Monday, May 21, 2012

Somerset Street Reconstruction Part 15: Finale - decorations and art

After a couple of months and 15 posts, we have come to the final part in the 15-part series documenting the reconstruction of Somerset Street West from the O-Train tracks, to Preston Street, and onward up into Chinatown to Booth Street.

This final post looks at the decorative and artistic elements of the reconstruction, including the four different street lamp designs, the public art component, and a few other artistic flourishes. This is over and above the previous posts that looked at the design of the sidewalks through Chinatown and the trees and bike racks.

The artistic theme is fitting, since the annual Chinatown Remixed art festival, which displays artwork in many establishments along Somerset Street from May 12 to June 12. I'll start off with some guerilla art that was installed on a street post sometime late last year. Flattened food and drink cans were attached to the post, effectively plating it in pop-art metal:

Getting back to the officially-sanctioned art, here are the old Chinatown lanterns that were installed 15-25 years ago with federal funding. At certain points, like in front of the Wah Shing store at Rochester here, these three-lantern posts were used:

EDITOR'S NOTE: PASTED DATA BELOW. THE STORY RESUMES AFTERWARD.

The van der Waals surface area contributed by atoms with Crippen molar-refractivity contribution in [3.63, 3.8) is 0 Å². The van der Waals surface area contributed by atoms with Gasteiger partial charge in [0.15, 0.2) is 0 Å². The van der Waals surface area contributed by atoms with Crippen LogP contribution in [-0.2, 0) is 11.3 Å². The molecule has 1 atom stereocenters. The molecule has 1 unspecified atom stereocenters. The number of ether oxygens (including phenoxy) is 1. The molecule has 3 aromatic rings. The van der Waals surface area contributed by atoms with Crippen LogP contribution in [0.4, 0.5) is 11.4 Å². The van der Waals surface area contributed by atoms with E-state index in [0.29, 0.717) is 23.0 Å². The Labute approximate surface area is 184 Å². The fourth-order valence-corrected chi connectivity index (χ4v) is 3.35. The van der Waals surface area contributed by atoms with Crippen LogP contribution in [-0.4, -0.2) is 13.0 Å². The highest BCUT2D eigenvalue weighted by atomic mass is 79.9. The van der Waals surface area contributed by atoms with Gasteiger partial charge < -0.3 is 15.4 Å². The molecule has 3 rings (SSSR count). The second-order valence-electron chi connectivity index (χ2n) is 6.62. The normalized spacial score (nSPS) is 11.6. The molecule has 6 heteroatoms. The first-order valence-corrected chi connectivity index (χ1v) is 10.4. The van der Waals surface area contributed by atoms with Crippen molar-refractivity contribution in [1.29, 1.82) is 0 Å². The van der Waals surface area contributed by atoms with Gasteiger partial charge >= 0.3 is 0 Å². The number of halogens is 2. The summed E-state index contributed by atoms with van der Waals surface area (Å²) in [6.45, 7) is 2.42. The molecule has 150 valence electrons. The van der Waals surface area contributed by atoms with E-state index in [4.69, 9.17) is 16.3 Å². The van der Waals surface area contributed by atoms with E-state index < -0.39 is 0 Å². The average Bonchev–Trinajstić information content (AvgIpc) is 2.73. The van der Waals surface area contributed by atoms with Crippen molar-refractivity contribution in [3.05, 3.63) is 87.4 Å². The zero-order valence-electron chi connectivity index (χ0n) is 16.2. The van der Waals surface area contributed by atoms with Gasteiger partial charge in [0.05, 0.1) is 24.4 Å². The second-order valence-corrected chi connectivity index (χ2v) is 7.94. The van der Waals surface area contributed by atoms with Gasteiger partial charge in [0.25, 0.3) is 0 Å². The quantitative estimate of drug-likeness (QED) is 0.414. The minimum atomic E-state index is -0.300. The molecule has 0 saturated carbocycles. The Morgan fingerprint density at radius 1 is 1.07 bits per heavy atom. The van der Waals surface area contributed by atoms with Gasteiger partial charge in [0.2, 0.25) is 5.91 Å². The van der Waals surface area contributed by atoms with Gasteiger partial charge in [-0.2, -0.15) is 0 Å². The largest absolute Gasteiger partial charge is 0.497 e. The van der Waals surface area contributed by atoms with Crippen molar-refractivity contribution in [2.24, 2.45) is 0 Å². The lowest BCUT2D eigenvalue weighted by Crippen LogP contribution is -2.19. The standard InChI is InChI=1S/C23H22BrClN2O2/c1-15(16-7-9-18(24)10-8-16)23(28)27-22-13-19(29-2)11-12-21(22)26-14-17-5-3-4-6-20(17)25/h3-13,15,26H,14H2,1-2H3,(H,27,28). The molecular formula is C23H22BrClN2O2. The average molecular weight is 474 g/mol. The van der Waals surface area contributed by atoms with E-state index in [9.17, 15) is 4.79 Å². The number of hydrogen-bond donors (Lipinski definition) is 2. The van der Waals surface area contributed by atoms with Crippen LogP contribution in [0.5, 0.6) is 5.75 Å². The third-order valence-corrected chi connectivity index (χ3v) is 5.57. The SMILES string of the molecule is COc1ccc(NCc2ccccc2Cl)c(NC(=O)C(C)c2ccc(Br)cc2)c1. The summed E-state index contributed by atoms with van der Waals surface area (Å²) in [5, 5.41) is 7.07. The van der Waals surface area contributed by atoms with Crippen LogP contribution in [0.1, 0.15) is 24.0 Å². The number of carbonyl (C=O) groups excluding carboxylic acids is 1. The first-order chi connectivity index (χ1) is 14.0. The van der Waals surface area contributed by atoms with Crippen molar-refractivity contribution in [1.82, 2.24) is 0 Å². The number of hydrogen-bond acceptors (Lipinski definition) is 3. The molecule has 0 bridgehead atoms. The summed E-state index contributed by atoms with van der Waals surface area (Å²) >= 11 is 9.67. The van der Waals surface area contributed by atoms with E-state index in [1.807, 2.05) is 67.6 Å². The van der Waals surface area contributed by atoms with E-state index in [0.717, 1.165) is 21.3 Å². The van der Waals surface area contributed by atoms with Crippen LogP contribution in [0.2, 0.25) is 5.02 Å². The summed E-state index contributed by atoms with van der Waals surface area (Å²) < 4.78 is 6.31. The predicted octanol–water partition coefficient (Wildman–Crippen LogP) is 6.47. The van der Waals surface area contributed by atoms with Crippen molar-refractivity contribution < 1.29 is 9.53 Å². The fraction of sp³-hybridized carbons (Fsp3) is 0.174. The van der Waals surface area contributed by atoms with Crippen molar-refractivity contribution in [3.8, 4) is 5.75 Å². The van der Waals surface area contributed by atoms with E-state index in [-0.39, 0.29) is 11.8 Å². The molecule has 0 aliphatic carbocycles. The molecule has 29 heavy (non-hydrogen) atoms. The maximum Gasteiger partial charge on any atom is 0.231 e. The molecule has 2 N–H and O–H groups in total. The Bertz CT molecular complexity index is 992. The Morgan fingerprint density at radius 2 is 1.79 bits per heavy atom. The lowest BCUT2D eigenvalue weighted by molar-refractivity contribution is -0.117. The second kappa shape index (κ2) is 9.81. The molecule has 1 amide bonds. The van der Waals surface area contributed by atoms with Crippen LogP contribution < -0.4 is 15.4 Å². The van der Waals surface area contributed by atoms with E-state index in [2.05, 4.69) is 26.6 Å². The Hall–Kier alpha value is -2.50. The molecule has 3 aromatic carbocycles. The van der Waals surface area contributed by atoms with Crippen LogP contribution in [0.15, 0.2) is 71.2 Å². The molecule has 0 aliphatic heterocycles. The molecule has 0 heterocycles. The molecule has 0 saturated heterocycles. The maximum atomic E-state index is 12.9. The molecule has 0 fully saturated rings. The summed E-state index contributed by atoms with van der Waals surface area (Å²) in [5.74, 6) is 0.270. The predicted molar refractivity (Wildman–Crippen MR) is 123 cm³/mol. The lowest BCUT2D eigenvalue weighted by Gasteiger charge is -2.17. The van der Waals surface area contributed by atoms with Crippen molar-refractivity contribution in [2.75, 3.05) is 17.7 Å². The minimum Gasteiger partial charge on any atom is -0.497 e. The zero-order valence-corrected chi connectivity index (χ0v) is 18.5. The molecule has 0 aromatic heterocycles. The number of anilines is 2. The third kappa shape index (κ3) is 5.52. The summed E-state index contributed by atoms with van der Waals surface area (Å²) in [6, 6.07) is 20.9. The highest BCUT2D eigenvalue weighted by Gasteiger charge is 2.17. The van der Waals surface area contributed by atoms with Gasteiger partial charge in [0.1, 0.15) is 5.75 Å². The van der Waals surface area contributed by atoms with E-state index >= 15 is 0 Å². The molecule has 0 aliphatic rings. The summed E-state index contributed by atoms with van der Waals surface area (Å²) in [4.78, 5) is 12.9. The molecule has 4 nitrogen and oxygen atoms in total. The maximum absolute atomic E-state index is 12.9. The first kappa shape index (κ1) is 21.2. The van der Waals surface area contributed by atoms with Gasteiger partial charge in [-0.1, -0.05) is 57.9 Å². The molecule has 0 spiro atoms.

All the lanterns between Booth and Preston will be replaced with the new design that debuted at the Chinatown Gateway Arch, minus the spotlights shown here on the ones surrounding the arch:

Unfortunately, this was the last section of Somerset/Wellington West to be reconstructed; the part between Booth and Bronson was done a number of years ago (for example, the Kent-to-Bronson section construction took place from June to October 1994). As such, there won't be a major reconstruction that will bring with it a revitalization of the surface appearance—and updated pedestrian light standards. The community and councillor are looking at ways to get the remaining Chinatown lanterns replaced.

The entire construction project from Spadina to Booth was made up of the third and fourth phases of the Wellington Street West reconstruction, project. These two phases cross only four streets, but involve four distinct zones that are inhabited by three different Business Improvement Associations (BIAs).